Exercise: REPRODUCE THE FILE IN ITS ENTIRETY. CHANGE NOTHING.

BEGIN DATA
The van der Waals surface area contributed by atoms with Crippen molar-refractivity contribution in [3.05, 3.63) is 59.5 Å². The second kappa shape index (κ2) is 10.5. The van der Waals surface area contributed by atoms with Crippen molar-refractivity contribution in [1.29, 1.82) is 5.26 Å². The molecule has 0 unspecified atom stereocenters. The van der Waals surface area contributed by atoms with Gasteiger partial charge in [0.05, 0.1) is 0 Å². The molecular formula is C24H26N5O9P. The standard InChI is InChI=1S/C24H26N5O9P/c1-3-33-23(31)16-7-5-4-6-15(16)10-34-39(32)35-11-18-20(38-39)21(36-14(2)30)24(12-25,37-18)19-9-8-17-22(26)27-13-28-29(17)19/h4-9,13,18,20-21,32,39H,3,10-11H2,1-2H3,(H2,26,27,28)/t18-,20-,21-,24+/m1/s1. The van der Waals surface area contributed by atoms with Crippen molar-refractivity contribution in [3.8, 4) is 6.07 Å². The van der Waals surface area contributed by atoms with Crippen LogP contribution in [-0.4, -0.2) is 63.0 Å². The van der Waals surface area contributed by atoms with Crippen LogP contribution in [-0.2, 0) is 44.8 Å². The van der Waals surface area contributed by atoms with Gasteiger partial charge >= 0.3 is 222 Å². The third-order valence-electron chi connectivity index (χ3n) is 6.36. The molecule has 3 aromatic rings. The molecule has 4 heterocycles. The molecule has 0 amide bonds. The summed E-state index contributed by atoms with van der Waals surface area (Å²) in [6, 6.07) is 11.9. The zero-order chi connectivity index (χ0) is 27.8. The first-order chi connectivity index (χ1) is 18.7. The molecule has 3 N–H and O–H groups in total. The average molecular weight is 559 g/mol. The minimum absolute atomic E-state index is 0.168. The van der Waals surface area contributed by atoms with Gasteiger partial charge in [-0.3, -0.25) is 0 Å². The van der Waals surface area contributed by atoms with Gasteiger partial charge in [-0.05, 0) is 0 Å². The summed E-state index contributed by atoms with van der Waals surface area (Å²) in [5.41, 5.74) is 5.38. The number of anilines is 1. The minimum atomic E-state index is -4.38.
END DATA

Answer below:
The van der Waals surface area contributed by atoms with Crippen molar-refractivity contribution in [3.05, 3.63) is 59.5 Å². The second kappa shape index (κ2) is 10.5. The van der Waals surface area contributed by atoms with Crippen molar-refractivity contribution in [1.29, 1.82) is 5.26 Å². The molecule has 0 unspecified atom stereocenters. The van der Waals surface area contributed by atoms with Gasteiger partial charge in [0.05, 0.1) is 0 Å². The molecular formula is C24H26N5O9P. The standard InChI is InChI=1S/C24H26N5O9P/c1-3-33-23(31)16-7-5-4-6-15(16)10-34-39(32)35-11-18-20(38-39)21(36-14(2)30)24(12-25,37-18)19-9-8-17-22(26)27-13-28-29(17)19/h4-9,13,18,20-21,32,39H,3,10-11H2,1-2H3,(H2,26,27,28)/t18-,20-,21-,24+/m1/s1. The van der Waals surface area contributed by atoms with Crippen molar-refractivity contribution in [3.8, 4) is 6.07 Å². The van der Waals surface area contributed by atoms with Crippen LogP contribution in [-0.4, -0.2) is 63.0 Å². The van der Waals surface area contributed by atoms with Crippen LogP contribution in [-0.2, 0) is 44.8 Å². The van der Waals surface area contributed by atoms with Gasteiger partial charge >= 0.3 is 222 Å². The third-order valence-electron chi connectivity index (χ3n) is 6.36. The molecule has 3 aromatic rings. The molecule has 4 heterocycles. The molecule has 0 amide bonds. The summed E-state index contributed by atoms with van der Waals surface area (Å²) in [6, 6.07) is 11.9. The zero-order chi connectivity index (χ0) is 27.8. The first-order chi connectivity index (χ1) is 18.7. The molecule has 3 N–H and O–H groups in total. The average molecular weight is 559 g/mol. The minimum absolute atomic E-state index is 0.168. The van der Waals surface area contributed by atoms with Gasteiger partial charge in [-0.3, -0.25) is 0 Å². The van der Waals surface area contributed by atoms with Gasteiger partial charge in [-0.05, 0) is 0 Å². The summed E-state index contributed by atoms with van der Waals surface area (Å²) in [5.41, 5.74) is 5.38. The number of anilines is 1. The minimum atomic E-state index is -4.38.